United's run in the League ended on the final day of the 2011-12 season when they were relegated back to the Conference. Richard O'Kelly took over from Pitman, to be replaced in turn by Martin Foyle in May 2012 as financial problems once again came back to worry the club. 

Hereford United FC will play in Football League Two in the 2013-14 season.

My visits

Hereford United 1 Scarborough 1 (Tuesday 21st October 1987) Division Four (att: 2,359)

I travelled to this game in Boro's first Football League season in the company of our wonderful driver Doomie, Mick Young and Crusher. With us all having a day off work, we visited several grounds on our way to the South West. Having called in at Burton Albion, Aston Villa, Walsall, Woverhampton Wanderers, West Bromwich Albion and Kidderminster Harriers we parked up and went for a couple of pints.

The atmosphere in the pub was edgy. A local youth told us Boro fans were due to arrive at the station on a 'football special' shortly, which made us laugh! We got chatting to a lad who'd hitch hiked from Sheffield to get a new ground in. We took pity on him and as he was coming in the away end with us, Doomie agreed to take him back.

Edgar Street was a strange venue. We were placed in one half of the Blackfriars Street End. Like The Meadow End at the other end of the ground, this was a covered curved shallow terrace with flat standing at the front. To our left was The Len Weston Stand, which was named after a former club benefactor. It had a small terrace with seats directly above it, with the stand being very tight to Edgar Street behind it. An old covered terrace had stood their before United's elevation to the League. The final side was taken up by the Merton Stand. This stand had raised seating above boxes and offices and had been extended for League football.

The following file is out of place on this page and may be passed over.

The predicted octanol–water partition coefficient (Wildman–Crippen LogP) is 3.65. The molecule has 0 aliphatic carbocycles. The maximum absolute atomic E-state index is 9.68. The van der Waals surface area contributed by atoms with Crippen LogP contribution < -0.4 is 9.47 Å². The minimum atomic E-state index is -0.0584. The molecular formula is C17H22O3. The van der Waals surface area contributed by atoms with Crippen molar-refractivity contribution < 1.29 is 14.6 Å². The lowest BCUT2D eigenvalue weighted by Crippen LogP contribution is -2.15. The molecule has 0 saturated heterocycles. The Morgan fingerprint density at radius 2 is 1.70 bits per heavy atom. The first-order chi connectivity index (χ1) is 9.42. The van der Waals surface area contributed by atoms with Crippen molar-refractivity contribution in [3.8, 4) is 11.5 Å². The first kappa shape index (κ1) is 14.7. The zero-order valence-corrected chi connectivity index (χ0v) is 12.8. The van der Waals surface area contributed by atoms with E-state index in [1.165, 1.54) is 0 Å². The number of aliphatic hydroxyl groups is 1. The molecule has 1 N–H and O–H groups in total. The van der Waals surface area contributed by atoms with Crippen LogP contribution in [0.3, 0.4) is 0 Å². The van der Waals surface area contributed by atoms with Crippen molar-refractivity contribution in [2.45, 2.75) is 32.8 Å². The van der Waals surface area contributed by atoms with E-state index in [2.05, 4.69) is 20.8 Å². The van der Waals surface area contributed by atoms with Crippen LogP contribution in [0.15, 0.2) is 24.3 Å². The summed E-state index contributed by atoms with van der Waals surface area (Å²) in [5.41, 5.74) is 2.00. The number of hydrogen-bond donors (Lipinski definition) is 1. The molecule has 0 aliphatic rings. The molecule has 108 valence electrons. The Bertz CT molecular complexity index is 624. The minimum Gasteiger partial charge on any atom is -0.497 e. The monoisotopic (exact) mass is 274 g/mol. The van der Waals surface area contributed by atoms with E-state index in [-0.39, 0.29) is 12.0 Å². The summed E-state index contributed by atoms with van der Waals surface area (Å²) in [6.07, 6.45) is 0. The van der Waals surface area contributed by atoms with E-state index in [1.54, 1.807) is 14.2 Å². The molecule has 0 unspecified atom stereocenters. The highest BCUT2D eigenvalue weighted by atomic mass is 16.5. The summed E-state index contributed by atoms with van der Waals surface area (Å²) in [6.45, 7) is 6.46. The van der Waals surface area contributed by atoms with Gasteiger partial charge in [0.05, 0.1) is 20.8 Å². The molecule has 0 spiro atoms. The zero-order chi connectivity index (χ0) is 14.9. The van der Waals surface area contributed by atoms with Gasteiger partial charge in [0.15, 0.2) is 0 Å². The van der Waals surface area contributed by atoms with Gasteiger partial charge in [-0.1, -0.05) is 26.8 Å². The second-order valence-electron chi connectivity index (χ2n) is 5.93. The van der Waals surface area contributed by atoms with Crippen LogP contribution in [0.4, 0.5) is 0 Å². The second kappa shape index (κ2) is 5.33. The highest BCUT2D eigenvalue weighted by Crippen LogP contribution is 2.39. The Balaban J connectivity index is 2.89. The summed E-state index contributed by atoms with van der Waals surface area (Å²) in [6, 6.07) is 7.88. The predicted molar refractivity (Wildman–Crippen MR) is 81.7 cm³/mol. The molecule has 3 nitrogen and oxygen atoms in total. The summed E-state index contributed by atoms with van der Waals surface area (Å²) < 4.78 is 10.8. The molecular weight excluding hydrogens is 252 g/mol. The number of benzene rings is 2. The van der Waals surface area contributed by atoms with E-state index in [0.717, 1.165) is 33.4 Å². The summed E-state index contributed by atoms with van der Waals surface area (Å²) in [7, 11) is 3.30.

The game was nothing too memorable. Boro came from behind to draw with a Colin Russell goal. Craig Short came on to make his League debut playing up front. No-one was aware of the career he was about to embark upon. We left slightly disppointed with a draw as Boro had got off to a decent start and we were hopeful of reaching the play offs.

After the game, we stopped in Worcester on my recommendation for beers and pizzas. All in all we had a decent day and night out, albeit a very long one!

Hereford United 0 Scarborough 0 (Saturday 24th February 1996) Division Three (att: 2,551)

I got the rare chance of a ride in the peoples carrier with Filey John, Bunner and co which meant a very early start. Gaz Kilner managed to put a side window through adding to the expenses of the day, which cheered me up no end.

It was a pretty ordinary day all in all. The pub before the match was average so I went on my own for a look at the pretty city centre and cathedral, where the Magna Carta was displayed. The game was just as bad. We sat upstairs in the Weston Stand for a decent view of nothing very much at all. My companions were going for more beers, but I wanted to get back so I managed to get a ride in the Supporters Club mini bus.

Hereford United 4 Scarborough 4 (Saturday 2nd October 1999) Football Conference (att: 1,886)

By now I'd moved to London. This match seemed a good idea and Steve and Sarah in Oxford were also looking forward to a day out. I had purchased a Network Rail card to make the journey cheaper. We had to change trains at Malvern and on the last part of the journey I had an interesting discussion with the guard who told me my ticket was invalid before she cacked down, much to the amusement of my friends.